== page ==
Keywords:
Affordable Care Act; Health Care Policy
MeSH Subjects:
Students, Medical; Patient Protection and Affordable Care Act; Health Policy
Description:
A Thesis submitted to The University of Arizona College of Medicine - Phoenix in partial fulfillment of the requirements for the Degree of Doctor of Medicine.
Mentor:
Winkelman, Tyler MD; McEchron, Matthew PhD

Full metadata record

DC FieldValue Language
dc.language.isoen_USen
dc.titleMEDICAL STUDENTS’ KNOWLEDGE AND OPINIONS OF THE AFFORDABLE CARE ACT AND OTHER HEALTH CARE POLICY ISSUESen_US
dc.contributor.authorDonovan, Dereken
dc.contributor.departmentThe University of Arizona College of Medicine - Phoenixen
dc.date.issued2015-04-10en
dc.rightsCopyright © is held by the author. Digital access to this material is made possible by the College of Medicine - Phoenix, University of Arizona. Further transmission, reproduction or presentation (such as public display or performance) of protected items is prohibited except with permission of the author.en
dc.description.collectioninformationThis item is part of the College of Medicine - Phoenix Scholarly Projects 2015 collection. For more information, contact the Phoenix Biomedical Campus Library at pbc-library@email.arizona.edu.en
dc.publisherThe University of Arizona.en
dc.description.abstractSince the Affordable Care Act (ACA) was signed into law in March of 2010, there have been multiple large survey studies focusing on physicians’ thoughts towards health care policy issues. 1‐6 Unfortunately, there has not been adequate attention paid to medical students’ feelings on reform in the literature. Today’s medical students will enter their practice at a vital time in the ACA’s implementation and will play an integral role in health care reform throughout their careers.7,8 This study is a national project that used a survey tool to demonstrate how well medical students know the details of the ACA and what their feelings are on the legislation. The survey was sent to eight different medical institutions across the country with ten total medical school campuses, using SurveyMonkey to collect results. The institutions were chosen based on their geographic location, mix between private and public institutions, and available investigators at each institution. The survey tool was developed by Tyler Winkelman, MD, from the University of Minnesota after a comprehensive literature review, adaptation of items from his previous survey of medical students in Minnesota performed in 2012, and consultation with physicians and policy experts.9 The survey focuses on student’s opinion of the ACA, knowledge of nine key provisions in the ACA, level of support of key health care policies, feelings towards health care policy education in medical schools, and socio‐demographic information, including political ideology, debt amount and intended specialty. Data analysis was performed using Pearson’s Chi‐square tests and multiple logistic regression models at The University of Minnesota to test for associations between students’ opinion of the ACA and five key predictors: debt, medical school year, political ideology, ACA knowledge, and intended specialty. A total of 2,761 out of 5,340 medical students (52%) responded to the survey, with 63% of students indicating support for the ACA, 75% agreeing that they understand the key ACA provisions, and 56% indicating professional obligation to assist in implementation of the ACA. Students intending to enter surgery or a surgical subspecialty and students who identified themselves as conservative were found to have less support and professional obligation of the ACA when compared to students entering primary care (Internal medicine, family medicine, pediatrics, internal medicine/pediatrics, or emergency medicine) or identifying themselves as liberal or moderate. Students that were most knowledgeable of the ACA were found to more likely support the ACA and indicate professional obligation towards the legislation. In conclusion, our study found that the majority of medical students indicate support for the ACA and feel they have a professional obligation in assisting implementation. The views of the ACA differ based on student’s political ideology, anticipated specialty, and knowledge of key ACA provisions, but overall, there is optimism that this high level of support can lead to advocacy and successful health care reform down the road.en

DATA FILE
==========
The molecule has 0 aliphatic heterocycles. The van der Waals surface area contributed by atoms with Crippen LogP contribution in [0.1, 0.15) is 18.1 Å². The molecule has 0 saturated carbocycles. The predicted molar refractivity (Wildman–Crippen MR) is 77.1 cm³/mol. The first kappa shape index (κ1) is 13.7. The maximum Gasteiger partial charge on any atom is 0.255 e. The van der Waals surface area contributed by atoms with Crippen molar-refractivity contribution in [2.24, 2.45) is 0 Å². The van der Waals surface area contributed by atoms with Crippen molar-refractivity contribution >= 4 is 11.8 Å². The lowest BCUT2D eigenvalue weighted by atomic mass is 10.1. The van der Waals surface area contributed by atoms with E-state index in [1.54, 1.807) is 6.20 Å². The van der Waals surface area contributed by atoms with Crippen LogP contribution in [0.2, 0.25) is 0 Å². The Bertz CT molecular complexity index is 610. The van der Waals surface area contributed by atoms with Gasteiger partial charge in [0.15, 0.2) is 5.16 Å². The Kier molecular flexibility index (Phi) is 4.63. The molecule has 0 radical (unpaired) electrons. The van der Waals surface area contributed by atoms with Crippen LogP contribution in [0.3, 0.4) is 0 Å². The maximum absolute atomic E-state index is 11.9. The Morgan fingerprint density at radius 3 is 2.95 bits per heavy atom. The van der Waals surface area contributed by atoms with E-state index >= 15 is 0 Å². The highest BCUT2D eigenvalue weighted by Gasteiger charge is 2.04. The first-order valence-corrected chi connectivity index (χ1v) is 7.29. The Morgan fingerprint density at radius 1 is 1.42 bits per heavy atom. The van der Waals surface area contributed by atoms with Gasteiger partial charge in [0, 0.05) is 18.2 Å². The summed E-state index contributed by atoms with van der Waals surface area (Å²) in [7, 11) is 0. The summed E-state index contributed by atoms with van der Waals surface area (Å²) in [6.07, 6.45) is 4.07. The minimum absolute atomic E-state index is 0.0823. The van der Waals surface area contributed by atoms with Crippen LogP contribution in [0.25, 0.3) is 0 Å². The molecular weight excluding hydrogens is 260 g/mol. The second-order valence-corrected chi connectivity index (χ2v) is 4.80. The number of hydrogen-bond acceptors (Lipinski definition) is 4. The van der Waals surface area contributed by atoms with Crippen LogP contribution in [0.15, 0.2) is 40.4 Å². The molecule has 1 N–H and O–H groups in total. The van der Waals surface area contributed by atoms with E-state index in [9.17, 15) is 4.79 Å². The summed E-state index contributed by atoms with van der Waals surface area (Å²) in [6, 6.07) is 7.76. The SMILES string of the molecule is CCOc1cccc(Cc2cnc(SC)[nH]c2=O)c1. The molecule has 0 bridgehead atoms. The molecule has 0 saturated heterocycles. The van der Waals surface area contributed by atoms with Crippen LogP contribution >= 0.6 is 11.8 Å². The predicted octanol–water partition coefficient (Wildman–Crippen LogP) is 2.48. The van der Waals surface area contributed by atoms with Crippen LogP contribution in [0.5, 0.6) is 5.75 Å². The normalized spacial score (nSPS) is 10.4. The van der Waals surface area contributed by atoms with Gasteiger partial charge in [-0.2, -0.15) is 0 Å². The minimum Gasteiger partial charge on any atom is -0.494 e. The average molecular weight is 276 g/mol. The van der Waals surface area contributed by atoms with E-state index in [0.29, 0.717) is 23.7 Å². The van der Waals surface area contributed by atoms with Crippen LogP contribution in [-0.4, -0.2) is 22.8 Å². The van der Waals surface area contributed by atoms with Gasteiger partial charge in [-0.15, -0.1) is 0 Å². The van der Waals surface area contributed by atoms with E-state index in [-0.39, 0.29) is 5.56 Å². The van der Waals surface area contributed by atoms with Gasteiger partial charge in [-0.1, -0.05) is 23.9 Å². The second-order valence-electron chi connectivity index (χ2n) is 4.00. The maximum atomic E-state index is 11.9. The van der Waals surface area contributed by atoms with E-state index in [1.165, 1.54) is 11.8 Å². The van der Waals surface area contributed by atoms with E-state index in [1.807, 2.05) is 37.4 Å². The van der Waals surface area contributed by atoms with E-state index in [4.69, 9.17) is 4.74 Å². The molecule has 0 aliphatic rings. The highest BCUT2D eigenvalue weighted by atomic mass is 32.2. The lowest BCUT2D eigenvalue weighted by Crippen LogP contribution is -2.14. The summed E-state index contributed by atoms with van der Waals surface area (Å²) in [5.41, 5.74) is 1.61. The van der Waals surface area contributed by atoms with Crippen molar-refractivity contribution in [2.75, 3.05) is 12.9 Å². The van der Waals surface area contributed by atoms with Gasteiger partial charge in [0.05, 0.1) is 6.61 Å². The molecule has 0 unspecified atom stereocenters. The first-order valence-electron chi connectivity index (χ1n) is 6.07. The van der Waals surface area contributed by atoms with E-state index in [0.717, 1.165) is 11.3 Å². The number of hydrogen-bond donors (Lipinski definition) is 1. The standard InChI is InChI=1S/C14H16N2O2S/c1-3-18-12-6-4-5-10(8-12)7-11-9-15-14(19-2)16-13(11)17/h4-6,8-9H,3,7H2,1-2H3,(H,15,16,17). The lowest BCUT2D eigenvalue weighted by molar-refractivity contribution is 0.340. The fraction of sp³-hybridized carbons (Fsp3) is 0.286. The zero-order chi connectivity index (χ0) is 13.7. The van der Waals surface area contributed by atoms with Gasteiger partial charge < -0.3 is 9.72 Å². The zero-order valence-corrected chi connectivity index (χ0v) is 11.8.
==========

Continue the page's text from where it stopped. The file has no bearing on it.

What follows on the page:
dc.typeThesisen
dc.subjectAffordable Care Acten
dc.subjectHealth Care Policyen
dc.subject.meshStudents, Medicalen
dc.subject.meshPatient Protection and Affordable Care Acten
dc.subject.meshHealth Policyen
dc.descriptionA Thesis submitted to The University of Arizona College of Medicine - Phoenix in partial fulfillment of the requirements for the Degree of Doctor of Medicine.en
dc.contributor.mentorWinkelman, Tyler MDen
dc.contributor.mentorMcEchron, Matthew PhDen